Night Vision

Night Vision with pedestrian detection

Driving at night is now much safer. BMW Night Vision with pedestrian detection, an innovation from BMW ConnectedDrive, can see in the dark and warns the driver of any approaching danger that is not picked up by the headlights.

Night Vision with Pedestrian Detection

An automotive night vision system is a system to increase a vehicle driver’s perception and seeing distance in darkness or poor weather beyond the reach of the vehicle’s headlights. They are currently offered as optional equipment on certain premium vehicles.


Active Systems

Active systems use an infrared light source built into the car to illuminate the road ahead with light that is invisible to humans. There are two kinds of active systems: gated and non-gated. The gated system uses a pulsed light source and a synchronized camera that enable long ranges (250m) and high performance in rain and snow.

  • Pros: higher resolution image, superior picture of inanimate objects, works better in warmer conditions, smaller sensor can be mounted to rearview mirror.
  • Cons: does not work as well in fog or rain, lower contrast for animals, shorter range of 150-200 meters or 500-650 feet



In late-2005, Mercedes-Benz introduced their Night View Assist system on the redesigned S-class. It was the first system to use the instrument cluster’s LCD as a display. In 2009, Mercedes added a pedestrian detection function calling the revised system Night View Assist Plus and offered it on the redesigned E-class and refreshed S-class, however, the E-class uses the navigation screen’s display. For model year 2014, S-class with Night Vision Assist Plus will also have animal detection. To give further warning, the Nigh View Assist PLUS system is coupled to the car’s spotlight function which is able to focus a beam of light onto the pedestrian or animal while flashing them repeatedly. Night Vision Assist is no longer available for the new E-class.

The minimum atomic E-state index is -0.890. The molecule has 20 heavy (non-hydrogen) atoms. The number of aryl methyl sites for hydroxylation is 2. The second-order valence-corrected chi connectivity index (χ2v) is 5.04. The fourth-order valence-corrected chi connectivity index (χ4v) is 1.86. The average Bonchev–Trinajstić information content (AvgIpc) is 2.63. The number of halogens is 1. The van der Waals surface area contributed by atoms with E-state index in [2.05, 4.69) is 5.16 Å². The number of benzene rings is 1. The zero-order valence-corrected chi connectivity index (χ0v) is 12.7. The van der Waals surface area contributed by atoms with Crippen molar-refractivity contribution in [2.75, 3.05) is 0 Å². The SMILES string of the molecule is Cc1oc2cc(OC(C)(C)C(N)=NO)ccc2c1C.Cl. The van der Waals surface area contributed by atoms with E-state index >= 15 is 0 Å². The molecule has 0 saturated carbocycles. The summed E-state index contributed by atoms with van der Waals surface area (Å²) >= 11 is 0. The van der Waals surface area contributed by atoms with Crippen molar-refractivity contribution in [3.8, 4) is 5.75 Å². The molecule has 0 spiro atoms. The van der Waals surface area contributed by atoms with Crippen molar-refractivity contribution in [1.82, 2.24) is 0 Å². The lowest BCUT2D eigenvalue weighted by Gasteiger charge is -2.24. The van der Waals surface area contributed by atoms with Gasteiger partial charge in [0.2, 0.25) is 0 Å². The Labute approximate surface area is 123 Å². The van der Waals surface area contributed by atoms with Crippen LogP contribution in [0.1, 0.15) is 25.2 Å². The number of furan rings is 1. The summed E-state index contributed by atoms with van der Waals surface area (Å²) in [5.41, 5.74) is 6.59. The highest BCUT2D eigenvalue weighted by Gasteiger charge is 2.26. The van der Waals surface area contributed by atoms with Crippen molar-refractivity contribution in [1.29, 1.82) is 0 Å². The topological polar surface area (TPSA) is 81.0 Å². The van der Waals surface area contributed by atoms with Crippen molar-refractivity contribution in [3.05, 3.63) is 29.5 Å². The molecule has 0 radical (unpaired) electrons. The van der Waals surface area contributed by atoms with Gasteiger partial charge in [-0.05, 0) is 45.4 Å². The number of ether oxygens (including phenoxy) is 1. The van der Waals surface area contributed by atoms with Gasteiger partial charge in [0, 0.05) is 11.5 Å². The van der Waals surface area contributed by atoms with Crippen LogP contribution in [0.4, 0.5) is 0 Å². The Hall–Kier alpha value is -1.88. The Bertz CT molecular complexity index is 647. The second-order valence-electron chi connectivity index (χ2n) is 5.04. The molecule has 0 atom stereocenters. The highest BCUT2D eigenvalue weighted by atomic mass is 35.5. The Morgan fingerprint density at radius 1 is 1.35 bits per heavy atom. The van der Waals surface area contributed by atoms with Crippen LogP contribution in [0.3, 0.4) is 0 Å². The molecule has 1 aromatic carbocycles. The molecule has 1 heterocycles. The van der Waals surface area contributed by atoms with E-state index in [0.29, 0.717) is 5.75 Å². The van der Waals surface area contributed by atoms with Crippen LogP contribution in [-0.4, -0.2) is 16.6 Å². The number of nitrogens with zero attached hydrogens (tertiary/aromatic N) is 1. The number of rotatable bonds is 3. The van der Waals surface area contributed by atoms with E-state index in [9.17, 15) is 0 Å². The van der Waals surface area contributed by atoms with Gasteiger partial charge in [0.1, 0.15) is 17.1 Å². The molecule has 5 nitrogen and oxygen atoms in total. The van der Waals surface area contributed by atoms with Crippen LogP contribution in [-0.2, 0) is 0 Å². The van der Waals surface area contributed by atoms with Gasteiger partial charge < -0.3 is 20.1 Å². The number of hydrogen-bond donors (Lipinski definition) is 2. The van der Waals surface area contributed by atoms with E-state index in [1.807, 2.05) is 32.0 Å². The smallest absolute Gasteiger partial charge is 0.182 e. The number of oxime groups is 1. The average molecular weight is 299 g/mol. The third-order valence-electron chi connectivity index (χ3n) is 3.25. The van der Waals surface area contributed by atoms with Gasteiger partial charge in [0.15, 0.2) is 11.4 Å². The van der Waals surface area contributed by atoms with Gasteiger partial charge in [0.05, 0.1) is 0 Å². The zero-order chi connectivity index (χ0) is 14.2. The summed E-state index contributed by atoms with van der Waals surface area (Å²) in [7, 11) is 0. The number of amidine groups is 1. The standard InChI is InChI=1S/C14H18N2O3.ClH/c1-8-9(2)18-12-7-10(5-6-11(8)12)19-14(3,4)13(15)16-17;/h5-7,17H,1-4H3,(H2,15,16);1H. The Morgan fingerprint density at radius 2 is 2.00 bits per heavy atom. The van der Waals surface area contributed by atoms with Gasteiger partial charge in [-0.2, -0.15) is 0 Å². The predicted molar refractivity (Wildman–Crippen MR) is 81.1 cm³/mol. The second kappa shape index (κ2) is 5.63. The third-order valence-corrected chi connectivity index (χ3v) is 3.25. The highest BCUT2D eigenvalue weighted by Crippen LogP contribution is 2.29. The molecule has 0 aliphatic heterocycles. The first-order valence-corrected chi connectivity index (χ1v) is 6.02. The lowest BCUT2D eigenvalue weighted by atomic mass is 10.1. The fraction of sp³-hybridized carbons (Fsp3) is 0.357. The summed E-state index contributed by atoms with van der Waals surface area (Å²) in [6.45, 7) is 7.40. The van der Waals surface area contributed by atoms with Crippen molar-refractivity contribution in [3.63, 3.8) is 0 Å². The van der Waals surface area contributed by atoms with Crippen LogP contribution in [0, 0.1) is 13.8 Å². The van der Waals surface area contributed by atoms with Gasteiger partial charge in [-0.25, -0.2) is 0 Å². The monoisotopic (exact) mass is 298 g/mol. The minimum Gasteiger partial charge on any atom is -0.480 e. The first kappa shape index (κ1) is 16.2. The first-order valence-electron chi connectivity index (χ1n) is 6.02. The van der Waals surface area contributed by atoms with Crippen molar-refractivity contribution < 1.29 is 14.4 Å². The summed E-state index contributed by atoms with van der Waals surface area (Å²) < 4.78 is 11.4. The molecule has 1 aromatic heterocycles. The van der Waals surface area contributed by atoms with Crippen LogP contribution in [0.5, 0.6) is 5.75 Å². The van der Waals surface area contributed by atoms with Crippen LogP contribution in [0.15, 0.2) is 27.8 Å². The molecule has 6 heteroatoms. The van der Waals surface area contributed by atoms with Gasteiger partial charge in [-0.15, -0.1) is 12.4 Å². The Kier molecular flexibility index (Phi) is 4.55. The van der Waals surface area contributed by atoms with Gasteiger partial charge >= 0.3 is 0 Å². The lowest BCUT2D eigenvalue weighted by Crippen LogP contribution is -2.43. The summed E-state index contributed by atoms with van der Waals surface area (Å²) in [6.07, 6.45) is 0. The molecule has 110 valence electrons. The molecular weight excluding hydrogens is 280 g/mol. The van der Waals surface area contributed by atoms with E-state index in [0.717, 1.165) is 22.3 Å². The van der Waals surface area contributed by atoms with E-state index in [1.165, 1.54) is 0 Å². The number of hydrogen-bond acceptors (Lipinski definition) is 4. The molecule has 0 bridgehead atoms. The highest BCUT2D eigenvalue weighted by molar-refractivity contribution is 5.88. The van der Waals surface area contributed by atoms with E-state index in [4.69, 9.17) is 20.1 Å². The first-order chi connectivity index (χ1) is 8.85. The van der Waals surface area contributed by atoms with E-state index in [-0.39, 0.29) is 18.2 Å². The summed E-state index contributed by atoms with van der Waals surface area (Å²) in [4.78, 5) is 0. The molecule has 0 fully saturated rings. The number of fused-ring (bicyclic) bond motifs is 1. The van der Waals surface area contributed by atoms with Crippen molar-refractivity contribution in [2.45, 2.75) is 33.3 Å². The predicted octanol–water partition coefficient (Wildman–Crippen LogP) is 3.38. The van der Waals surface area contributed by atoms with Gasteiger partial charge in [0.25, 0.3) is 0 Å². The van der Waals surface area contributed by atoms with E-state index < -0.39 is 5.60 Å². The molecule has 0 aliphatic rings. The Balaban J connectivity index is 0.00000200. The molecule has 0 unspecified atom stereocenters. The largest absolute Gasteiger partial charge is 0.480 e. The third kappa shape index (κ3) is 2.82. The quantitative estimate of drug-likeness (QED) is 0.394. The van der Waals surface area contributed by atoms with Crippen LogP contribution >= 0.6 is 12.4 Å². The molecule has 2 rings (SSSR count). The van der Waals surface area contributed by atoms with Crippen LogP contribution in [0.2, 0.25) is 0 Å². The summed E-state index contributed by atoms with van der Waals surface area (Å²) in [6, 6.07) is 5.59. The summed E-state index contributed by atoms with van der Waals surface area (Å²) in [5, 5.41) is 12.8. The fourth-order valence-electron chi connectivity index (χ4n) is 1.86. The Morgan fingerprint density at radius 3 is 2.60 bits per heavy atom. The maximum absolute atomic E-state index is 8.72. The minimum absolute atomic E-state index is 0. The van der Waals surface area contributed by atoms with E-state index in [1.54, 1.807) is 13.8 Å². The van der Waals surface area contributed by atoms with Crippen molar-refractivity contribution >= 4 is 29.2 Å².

Passive systems 

Passive systems do not use an infrared light source, instead they capture thermal radiation already emitted by the objects, using a thermographic camera.

  • Pros: greater range of about 300 meters or 1,000 feet, higher contrast for living objects[1]
  • Cons: grainy, lower resolution image, works poorly in warmer weather conditions, larger sensor


 Night Vision
In fall 2005, BMW introduced BMW Night Vision on the 7-series. This system processes far infrared radiation, which minimizes non-essential information placing a greater emphasis on pedestrians and animals, allows for a range of 300 meters or nearly 1,000 feet, and avoids “dazzle” from headlights, road lights and similar intense light sources.[8] In the fall of 2008, on the redesigned 7-series, BMW added a pedestrian detection system which flashes a caution symbol on the navigation/information screen and head-up-display when it detects pedestrians.[9]

For model year 2013, BMW Night Vision added animal detection with Dynamic Light Spot feature for the 7-series. As soon as the remote infrared detects pedestrians or larger animals on course for collision in the dark, the system directs two separately controlled Dynamic Light Spots at them without creating an unpleasant glare. In the event of an acute risk, an acoustic warning signal is also sounded and the brakes are set to maximum standby. For the model year 2014, BMW 5-series will also have these new features.